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Why do we need Vitamin D?
Some nutrient sources contain dense amounts of Vitamin D3, and it can be acquired in significant amounts by including them in one’s diet, though in many instances the amounts would probably fall below recommended levels. This is partly because during the course of evolution in Equatorial zones, skin exposed to solar radiation became the principal way of humans acquiring it, rather than through our diet. Furthermore not all Vitamin D is actually absorbed when it is eaten. It’s absorption is mainly at the distal (far) end of the large intestine. Vitamin D is mainly stored in the liver and kidneys of mammals, but not for long periods of time. Predatory carnivores like wolves and cats, as well as human beings who, until the advent of agriculture, were also predators, can acquire Vitamin D from consuming the organs of prey animals. Humans were (and are) also food collectors of bird eggs and mushrooms, which are also good sources of Vitamin D.
Sources of Vitamin D3 in food
The highest concentrations of D3 are found in oily fish. It accumulates in fish livers after becoming concentrated through the food chain, beginning with algae and moving up through small fish eaten by larger fish that are in turn eaten by ever larger fish. Cod liver oil is the densest nutrient source available at reasonable cost. And oily fish, especially salmon, are also an excellent and widely available source.
Sardines, herring, mackerel, swordfish, trout and tuna also supply significant amounts of Vitamin D. The extra benefit from all these fish are that they contain Omega 3 fatty acids, a potent fat with many additional health benefits. Sardines, herring and baby mackerel are also eaten whole and so their small bones can also increase calcium intake.
Vegans as well as other vegetarians can rely on many mushrooms for some of their vitamin D. Shiitake mushrooms hold significant quantities and are a source of protein as well. Even less costly portobello mushrooms also contain useful amounts of D and are widely available.
Food Preparation to minimize loss of Vitamin D
How these foods are prepared is important in order to maximize the dose received. Frying fish in oil reduces the Vitamin D available because it is a fat soluble vitamin–and can be dissolved all along the cooking surface of the fish where it is taken up by the oil in which it’s cooked. Steamed, baked or broiled fish retain more Vitamin D. Higher temperatures can destroy some vitamin D too, but if the fish is steamed, the temperature never exceeds that of boiling water and all the benefits, as well as the taste of the fish, are retained.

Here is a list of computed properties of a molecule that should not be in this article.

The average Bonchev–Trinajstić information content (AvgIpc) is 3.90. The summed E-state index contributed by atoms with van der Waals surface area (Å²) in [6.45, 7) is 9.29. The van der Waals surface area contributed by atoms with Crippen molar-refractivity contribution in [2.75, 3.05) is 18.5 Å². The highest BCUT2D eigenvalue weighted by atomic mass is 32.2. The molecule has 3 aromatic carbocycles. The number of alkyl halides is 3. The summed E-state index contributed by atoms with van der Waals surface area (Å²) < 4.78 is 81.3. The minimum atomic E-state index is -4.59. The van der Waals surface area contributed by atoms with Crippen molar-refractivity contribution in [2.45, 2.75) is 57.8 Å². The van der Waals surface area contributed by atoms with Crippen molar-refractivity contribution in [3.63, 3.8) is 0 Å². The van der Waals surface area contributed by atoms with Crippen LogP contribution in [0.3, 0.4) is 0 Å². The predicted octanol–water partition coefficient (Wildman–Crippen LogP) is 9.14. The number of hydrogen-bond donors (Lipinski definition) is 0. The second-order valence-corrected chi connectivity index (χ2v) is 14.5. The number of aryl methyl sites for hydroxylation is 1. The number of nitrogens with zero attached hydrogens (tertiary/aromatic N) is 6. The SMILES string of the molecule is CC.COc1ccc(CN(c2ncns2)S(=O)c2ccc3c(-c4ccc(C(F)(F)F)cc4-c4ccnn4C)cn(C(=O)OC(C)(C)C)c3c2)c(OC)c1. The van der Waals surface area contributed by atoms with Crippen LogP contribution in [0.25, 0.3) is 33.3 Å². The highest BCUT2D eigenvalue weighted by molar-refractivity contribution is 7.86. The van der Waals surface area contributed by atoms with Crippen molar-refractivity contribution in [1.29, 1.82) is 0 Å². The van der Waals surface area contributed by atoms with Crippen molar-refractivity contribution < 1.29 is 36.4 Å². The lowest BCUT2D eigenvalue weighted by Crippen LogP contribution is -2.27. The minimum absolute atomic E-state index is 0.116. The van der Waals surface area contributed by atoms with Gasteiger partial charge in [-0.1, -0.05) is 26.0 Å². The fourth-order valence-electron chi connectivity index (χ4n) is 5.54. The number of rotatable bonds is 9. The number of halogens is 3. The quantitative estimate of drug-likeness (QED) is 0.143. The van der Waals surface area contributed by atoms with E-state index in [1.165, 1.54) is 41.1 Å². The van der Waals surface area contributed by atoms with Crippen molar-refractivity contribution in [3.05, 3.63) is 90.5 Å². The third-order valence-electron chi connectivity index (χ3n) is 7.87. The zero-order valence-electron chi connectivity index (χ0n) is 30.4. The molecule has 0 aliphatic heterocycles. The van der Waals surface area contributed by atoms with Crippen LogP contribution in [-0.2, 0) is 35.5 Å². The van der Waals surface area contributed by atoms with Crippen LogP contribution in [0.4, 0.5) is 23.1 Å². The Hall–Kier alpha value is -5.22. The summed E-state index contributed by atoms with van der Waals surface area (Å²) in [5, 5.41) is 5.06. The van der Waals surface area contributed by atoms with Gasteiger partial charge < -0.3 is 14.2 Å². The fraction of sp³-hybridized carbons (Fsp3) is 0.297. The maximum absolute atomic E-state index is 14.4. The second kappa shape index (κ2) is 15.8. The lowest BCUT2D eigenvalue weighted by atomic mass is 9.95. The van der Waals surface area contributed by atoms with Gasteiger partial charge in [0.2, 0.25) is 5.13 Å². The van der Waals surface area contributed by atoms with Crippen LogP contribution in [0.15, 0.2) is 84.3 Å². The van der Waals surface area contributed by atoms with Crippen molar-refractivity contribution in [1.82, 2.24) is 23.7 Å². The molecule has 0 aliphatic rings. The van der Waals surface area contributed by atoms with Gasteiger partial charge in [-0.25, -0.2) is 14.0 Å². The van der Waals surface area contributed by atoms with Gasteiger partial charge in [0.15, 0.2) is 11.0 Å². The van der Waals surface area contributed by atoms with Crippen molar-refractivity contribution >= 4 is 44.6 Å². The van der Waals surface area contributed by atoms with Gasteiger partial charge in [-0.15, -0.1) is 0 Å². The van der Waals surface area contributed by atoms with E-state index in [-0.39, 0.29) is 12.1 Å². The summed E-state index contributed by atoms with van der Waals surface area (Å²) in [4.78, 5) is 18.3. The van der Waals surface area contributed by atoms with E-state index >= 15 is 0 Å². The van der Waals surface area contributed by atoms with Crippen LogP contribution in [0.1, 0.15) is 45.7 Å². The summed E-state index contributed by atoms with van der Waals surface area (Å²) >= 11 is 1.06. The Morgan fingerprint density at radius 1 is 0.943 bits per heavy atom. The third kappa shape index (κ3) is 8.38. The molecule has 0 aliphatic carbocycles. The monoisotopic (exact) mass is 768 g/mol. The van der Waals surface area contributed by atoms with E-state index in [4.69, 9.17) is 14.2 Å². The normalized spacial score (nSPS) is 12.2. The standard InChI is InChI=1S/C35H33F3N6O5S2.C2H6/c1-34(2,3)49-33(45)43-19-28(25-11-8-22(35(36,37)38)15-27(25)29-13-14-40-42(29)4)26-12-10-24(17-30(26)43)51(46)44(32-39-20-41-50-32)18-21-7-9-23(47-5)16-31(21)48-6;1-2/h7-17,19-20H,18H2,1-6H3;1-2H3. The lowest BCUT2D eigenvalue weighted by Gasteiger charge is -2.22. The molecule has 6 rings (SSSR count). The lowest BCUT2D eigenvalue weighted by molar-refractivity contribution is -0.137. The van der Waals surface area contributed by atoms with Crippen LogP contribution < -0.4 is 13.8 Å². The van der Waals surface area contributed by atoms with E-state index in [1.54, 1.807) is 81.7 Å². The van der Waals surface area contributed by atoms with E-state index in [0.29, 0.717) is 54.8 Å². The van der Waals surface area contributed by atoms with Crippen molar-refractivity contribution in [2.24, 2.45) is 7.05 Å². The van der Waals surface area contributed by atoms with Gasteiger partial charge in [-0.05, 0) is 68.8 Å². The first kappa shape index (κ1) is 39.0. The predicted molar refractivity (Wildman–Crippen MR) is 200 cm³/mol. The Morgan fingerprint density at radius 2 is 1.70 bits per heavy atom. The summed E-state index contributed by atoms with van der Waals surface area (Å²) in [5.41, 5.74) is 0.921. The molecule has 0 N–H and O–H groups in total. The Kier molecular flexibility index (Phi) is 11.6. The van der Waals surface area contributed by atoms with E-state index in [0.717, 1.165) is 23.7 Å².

Cow’s milk is widely fortified with Vitamin D (as are many processed foods). Vitamin D fortification in developed countries was undertaken as an inexpensive and effective way to prevent “Rickets” which is a serious disorder of bone development mainly found in children, especially those who are desperately poor. Vitamin D is also found in significant amounts in milk from dairy herds that rely on pasture for forage. It is present in new-mown hay because it’s produced by dying and drying plants, specially alfalfa. Animals that consume large amounts of such forage produce milk with Vitamin D3 in higher amounts than those fed other types of feed in barns. Importantly cow’s milk is fortified with D3–so a true benefit is derived. Fortification is an inexpensive and effective way for public health campaigns to help all people to avoid the most serious vitamin D deficiencies, particularly rickets. However, eating many processed foods to gain vitamin D is not a good idea because many of these possess a long list of other far less desirable attributes.
Dietary acquisition of vitamin D may be problematic for many individuals due to dietary restrictions associated with biological and cultural sensitivities including: vegetarianism (either as a religious or ethical stance), lactose intolerance related to aging or the basic physiology of most of the global population, and dietary restrictions related to other health issues and medical treatments. Dietary supplementation with Vitamin D3 is recommended for nearly all people who do not spend significant amounts of time exposed to the sun. That means most of us.